Source: Powering Change
The 2023 election results are in, and New Zealand will welcome a new Minister of Energy and Resources to govern our broad and dynamic energy sector.
We all depend on access to reliable, affordable and sustainable energy to do what we do. Our energy sector is not only vital for powering our homes and industries, but also plays a pivotal role in shaping our environmental and economic future. The sector thrives when good policy enables us to get on with the job.
Below are four suggestions from the BusinessNZ Energy Council (BEC) for the incoming Minister to jump start their term and re-energise innovation and investment in the energy sector.
- Speed up consenting
The current resource management regime is simply not fit for purpose.
Previous attempts to simplify the Act have only made it more cumbersome. Instead, the next Minister should take the opportunity to push for a new process – one with environmental protections, which also encourages energy investment.
An unprecedented number of renewable energy projects need to be built across New Zealand in the near future if we’re to meet our emissions targets. Replacing the current system – rather than retooling this legacy regime – will unlock New Zealand’s innovation and enable us to get on with reducing our carbon footprint.
- Attract investment and skilled Labour to Aotearoa, New Zealand
The number of renewable energy projects needed to meet our emissions targets is unprecedented – and so is our current labour shortage. New Zealand needs workers across all sectors and at all levels, including those required to bring these renewable energy projects to life. There are ways of attracting offshore talent to New Zealand’s shores, but we can also foster an interest at home through our own education system. We can show young Kiwis and future energy leaders that a rewarding career in renewable energy is possible without leaving the country.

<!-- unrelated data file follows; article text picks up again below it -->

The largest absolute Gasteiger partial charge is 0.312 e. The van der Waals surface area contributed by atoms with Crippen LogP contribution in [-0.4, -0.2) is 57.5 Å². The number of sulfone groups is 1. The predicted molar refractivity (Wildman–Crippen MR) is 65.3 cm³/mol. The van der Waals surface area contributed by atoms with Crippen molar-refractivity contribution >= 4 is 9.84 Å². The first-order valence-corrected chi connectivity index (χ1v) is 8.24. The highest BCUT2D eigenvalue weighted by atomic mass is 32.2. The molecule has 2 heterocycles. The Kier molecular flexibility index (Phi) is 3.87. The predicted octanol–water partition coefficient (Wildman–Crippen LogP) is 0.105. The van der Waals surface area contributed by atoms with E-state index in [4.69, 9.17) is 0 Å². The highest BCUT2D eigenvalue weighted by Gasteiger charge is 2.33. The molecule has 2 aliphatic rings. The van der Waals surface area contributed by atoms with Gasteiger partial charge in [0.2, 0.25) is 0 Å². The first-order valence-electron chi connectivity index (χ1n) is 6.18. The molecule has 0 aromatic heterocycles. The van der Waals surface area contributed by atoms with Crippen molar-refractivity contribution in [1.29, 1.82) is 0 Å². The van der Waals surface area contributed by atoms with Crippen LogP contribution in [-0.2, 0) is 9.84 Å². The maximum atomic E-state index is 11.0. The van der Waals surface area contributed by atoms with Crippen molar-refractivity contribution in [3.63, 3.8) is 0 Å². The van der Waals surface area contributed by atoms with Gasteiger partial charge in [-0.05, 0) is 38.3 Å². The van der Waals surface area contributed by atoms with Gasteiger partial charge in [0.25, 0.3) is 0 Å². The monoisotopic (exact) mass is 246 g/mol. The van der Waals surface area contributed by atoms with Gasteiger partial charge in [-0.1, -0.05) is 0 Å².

New Zealand is rich in natural resource, making it an ideal place for foreign investment into renewable energy. We need to ensure that the world knows we are once again open for business, and the next Minister, together with business, should promote our energy sector on the world stage, to show that we can be a hub for renewable energy projects.
- Increase resilience – but beware the cost
In this era of increasing climate-related challenges, the incoming Minister must focus on creating a resilient energy infrastructure capable of withstanding shocks and disruptions. We’re going to need more efforts to increase energy system resilience, such as upgrades to fortify energy grids, enhanced cybersecurity measures and diversified energy sources. A resilient energy system not only safeguards against disruptions but also promotes confidence among investors, stakeholders and the public.
As we transition toward a more sustainable system, energy security needs to remain a core consideration – but so does affordability. To achieve both, the private and public sector needs to be aligned on more of the big issues. The incoming Minister will have a large role to play in improving resilience across our energy system. We are ready to work together on a co-ordinated approach to explore the infrastructure needed, manage ongoing maintenance and critically, decide how, and when it will be funded.
- Restore confidence in the Emissions Trading Scheme
The Emissions Trading Scheme (ETS) is a vital tool to manage the effects of climate change. The ETS must be allowed to do its job and successfully reduce carbon emissions across industry, energy and transport. However, the ETS is only successful if there’s public trust in the system and compliance across the above sectors. Recently the ETS has been diminished through debate over whether it should focus on reductions, removals or adaptations. Constant setting changes, frequent amendments and reviews have damaged peoples’ confidence in the ETS and harmed investment in decarbonisation.
The above areas of focus are a challenge, but while working with our previous Minister Megan Woods, our sector has made progress. Energy consumption per person has decreased by 18 percent, Aotearoa’s energy emissions have decreased by three percent, and our renewable electricity share has grown by six percent. Here’s to working closely with the next Minister for Energy and Resources to continue this progress and further unlock this diverse sector’s potential for the good of all Aotearoa.